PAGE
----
If you’re into your beer, and from the UK, I would imagine you may have heard of Magic Rock.
Like a vampire responds to the opening of curtains at dawn, I recoil at exposure to reverent hype or rampant admiration.
It’s based on a scientific fact I made up that 80% of people are complete idiots with no taste, and therefore anything popular has to be pretty crap.
This means I miss out on a lot of really good stuff, making me a complete idiot and thus unequivocally proving the rule.
With Magic Rock I made a fundamental error in my calculations: people who like good beer generally have good taste when it comes to beer. D’uh.
So I had really not devoted much mind or mouth space to this Huddersfield brewery.
Until, that is, I arrived at their premises and poured myself a complimentary (thereby completely inhibiting my ability to critically appraise it) glass of High Wire straight from a waiting keg, as fresh as I will ever get it.
In the hazy, mid-morning Yorkshire sun (seriously), its slightly-muddied-yet-vibrant orange constitution screams ‘consume me instantly’.
An assault of combined fruit aromas – as if you’d just peeled back the film on a supermarket-bought tropical fruit salad selection– hit you the moment you even think about raising it to your face.
Most prominent is grapefruit, which is great, as it’s still kinda breakfast time.
That sensory build-up play pays off as it makes physical contact, deftly dribbling through your midfield with mango and lychee panache, nut-megging your central defender with smooth, brown sugar sweetness, before placing a crisp finish beyond the reach of your keeper.
And I’ve just wasted my football allegory ahead of impending Euro 2012 posts.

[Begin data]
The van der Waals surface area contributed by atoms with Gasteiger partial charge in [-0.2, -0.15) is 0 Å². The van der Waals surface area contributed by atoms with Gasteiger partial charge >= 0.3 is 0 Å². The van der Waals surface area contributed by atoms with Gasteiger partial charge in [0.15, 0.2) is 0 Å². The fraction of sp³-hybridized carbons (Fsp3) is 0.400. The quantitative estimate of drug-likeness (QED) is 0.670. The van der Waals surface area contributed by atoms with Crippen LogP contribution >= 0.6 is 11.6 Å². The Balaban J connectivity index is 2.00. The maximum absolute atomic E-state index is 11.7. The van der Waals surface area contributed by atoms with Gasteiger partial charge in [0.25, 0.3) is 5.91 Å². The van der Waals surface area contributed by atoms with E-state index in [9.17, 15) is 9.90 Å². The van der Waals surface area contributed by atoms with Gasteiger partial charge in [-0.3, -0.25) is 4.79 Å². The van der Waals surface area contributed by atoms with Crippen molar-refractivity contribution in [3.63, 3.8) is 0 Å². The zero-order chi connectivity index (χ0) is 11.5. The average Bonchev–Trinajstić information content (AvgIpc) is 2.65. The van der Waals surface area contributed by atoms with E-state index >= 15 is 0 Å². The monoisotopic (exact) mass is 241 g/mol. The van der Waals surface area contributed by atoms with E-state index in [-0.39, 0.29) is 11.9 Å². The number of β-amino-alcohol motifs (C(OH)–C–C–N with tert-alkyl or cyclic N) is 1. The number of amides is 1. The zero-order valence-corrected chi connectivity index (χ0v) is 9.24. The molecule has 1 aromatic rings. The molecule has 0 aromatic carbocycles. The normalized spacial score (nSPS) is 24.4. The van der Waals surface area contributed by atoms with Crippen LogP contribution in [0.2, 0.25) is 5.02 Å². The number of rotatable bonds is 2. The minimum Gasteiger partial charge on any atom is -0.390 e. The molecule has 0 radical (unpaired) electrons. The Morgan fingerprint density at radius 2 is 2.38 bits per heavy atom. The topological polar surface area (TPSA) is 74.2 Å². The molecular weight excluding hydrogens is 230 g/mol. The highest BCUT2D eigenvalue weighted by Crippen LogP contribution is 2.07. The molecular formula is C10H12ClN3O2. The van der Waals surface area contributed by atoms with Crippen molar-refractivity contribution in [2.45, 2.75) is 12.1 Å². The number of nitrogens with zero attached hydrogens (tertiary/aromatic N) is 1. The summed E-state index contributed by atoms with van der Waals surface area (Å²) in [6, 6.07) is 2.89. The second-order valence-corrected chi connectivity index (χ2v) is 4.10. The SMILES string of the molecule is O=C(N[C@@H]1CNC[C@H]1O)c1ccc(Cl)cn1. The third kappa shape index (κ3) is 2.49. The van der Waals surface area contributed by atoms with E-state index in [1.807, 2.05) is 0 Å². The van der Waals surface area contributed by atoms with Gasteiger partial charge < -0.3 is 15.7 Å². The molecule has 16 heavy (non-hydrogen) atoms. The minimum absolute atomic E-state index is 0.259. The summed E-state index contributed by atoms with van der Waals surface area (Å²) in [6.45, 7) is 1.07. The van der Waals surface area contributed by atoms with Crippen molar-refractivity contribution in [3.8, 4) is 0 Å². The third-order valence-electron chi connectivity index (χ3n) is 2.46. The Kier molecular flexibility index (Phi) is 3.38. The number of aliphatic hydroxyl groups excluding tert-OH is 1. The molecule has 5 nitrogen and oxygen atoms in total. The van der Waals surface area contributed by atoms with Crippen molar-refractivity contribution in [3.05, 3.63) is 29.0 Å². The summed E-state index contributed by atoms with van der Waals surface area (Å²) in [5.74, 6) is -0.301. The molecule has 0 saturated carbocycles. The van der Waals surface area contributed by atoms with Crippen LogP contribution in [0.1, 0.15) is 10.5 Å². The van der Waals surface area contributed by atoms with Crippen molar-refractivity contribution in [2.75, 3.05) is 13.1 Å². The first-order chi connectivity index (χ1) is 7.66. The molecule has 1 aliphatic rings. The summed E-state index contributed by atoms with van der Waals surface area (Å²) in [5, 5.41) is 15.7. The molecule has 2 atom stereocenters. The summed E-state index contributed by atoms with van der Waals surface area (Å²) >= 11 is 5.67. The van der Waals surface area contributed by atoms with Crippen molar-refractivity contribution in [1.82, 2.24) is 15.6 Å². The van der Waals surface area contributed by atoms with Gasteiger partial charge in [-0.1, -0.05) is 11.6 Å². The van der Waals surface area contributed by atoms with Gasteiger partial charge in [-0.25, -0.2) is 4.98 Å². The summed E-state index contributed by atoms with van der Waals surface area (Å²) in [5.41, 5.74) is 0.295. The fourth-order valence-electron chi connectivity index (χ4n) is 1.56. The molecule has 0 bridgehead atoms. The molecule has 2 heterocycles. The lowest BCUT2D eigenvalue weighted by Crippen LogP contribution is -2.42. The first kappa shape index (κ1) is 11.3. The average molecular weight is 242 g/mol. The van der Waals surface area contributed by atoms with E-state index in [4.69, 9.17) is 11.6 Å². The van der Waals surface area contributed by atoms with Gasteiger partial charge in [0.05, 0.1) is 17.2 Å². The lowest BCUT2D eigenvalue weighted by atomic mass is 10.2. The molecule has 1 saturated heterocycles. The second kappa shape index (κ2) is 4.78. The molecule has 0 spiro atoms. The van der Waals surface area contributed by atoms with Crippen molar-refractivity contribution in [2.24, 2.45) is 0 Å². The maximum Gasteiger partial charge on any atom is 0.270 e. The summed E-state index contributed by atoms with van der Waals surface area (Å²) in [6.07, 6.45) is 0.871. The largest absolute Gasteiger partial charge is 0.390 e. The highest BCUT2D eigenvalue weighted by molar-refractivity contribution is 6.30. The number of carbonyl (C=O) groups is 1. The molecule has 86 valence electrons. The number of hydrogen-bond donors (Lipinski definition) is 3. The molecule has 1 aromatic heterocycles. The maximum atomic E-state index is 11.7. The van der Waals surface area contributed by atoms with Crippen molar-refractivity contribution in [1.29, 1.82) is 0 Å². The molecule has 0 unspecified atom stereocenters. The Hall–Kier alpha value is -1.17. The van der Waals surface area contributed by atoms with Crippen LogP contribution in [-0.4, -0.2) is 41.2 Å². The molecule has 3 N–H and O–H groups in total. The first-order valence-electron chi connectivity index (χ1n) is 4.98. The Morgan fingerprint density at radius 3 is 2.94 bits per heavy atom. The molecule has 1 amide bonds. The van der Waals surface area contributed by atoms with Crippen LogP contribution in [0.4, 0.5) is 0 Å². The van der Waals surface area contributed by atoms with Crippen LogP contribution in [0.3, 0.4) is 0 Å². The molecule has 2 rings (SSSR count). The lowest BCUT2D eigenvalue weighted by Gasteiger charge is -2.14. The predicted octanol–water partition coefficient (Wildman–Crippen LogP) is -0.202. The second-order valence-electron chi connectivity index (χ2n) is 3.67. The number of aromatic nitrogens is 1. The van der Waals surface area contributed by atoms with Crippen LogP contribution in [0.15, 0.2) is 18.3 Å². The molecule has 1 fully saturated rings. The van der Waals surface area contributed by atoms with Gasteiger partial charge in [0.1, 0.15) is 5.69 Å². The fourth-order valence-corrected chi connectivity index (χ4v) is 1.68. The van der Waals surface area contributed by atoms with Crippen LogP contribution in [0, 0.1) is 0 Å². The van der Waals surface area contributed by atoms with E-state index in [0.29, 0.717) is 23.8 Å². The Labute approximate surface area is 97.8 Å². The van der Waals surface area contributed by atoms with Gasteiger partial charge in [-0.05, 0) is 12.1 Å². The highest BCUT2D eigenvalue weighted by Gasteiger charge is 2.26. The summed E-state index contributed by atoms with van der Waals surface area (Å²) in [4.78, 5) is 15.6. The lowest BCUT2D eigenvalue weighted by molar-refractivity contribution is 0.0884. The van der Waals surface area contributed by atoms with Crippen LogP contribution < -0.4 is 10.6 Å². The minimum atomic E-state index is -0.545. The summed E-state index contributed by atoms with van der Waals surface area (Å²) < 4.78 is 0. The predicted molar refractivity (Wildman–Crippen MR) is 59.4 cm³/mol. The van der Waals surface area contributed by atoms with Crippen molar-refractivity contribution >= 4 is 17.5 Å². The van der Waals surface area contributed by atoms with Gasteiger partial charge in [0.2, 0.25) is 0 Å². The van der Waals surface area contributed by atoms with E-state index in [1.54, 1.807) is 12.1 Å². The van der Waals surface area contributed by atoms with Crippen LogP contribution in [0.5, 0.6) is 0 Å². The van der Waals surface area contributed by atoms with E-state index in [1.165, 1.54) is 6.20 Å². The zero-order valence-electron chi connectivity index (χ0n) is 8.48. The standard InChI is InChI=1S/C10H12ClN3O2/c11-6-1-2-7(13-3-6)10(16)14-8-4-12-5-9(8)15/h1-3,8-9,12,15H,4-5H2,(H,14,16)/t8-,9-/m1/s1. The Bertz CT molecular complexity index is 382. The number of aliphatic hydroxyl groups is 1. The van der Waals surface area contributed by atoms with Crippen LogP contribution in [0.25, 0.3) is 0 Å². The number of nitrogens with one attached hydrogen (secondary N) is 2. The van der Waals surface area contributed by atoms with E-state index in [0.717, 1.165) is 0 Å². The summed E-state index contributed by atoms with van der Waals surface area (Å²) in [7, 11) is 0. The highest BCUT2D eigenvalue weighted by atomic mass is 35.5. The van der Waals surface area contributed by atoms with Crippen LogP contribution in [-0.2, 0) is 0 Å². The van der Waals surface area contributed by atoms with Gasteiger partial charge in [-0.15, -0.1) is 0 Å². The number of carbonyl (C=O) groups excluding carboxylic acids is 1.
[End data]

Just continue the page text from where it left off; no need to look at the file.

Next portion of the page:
I’m not going to explain what the Beer Bloggers Conference is.
There is a whole website dedicated to it.
I assume that if you are reading this text, you are connected to the internet.
Helpfully, I’ve even hyperlinked the words ‘beer’, ‘blogger’ and ‘conference’ above to said website.
I am a web usability guru.
Based on the fact that it happened almost a month ago in Leeds and I am only writing about it now, I know which option I’d go for.
I agree with anyone who says that calling this event a conference is a bit misleading.
If I was to get all semantic up in this bitch I reckon ‘convention’ would be more accurate.
But then I don’t actually care what the organisers call it, as it’s a great time, and I have better things to think about.
I attend for one reason: to drink and talk about interesting beer in the company of those that appreciate it.
A tiny handful of my friends and acquaintances actually care about beer (and why should they?), and therefore my opportunities to rant incessantly about it are limited –so a weekend doing mainly that is really appealing.
I don’t necessarily feel part of a movement, I don’t feel it is my duty to educate or actively promote good beer and this blog is nothing more than a self-indulgent journal of beer drinking experiences.
If anyone happens to read it, then great.
If it then inspires them to go out and drink exceptional beer, fine, but it is really of no consequence to me.
Maybe that’s why the beer I enjoyed the most over the course of the event was free from the constraints of trying to crowbar any agenda around my consumption of beer.
No, that would be unfair. I was actually engaged by most of the programme content.
Adrian Tierney-Jones’s chat around the freedom from editorial constraints particularly resonated, Stuart Howe brought his A-game as usual, and Paul Corbett, Managing Director of Charles Faram, pitched his hop talk at precisely the right level for the audience (i.e. me).
No, High Wire was the beer I enjoyed most over the course of the weekend simply because it was stunning.
The Grove is the best pub in the UK by a huge margin.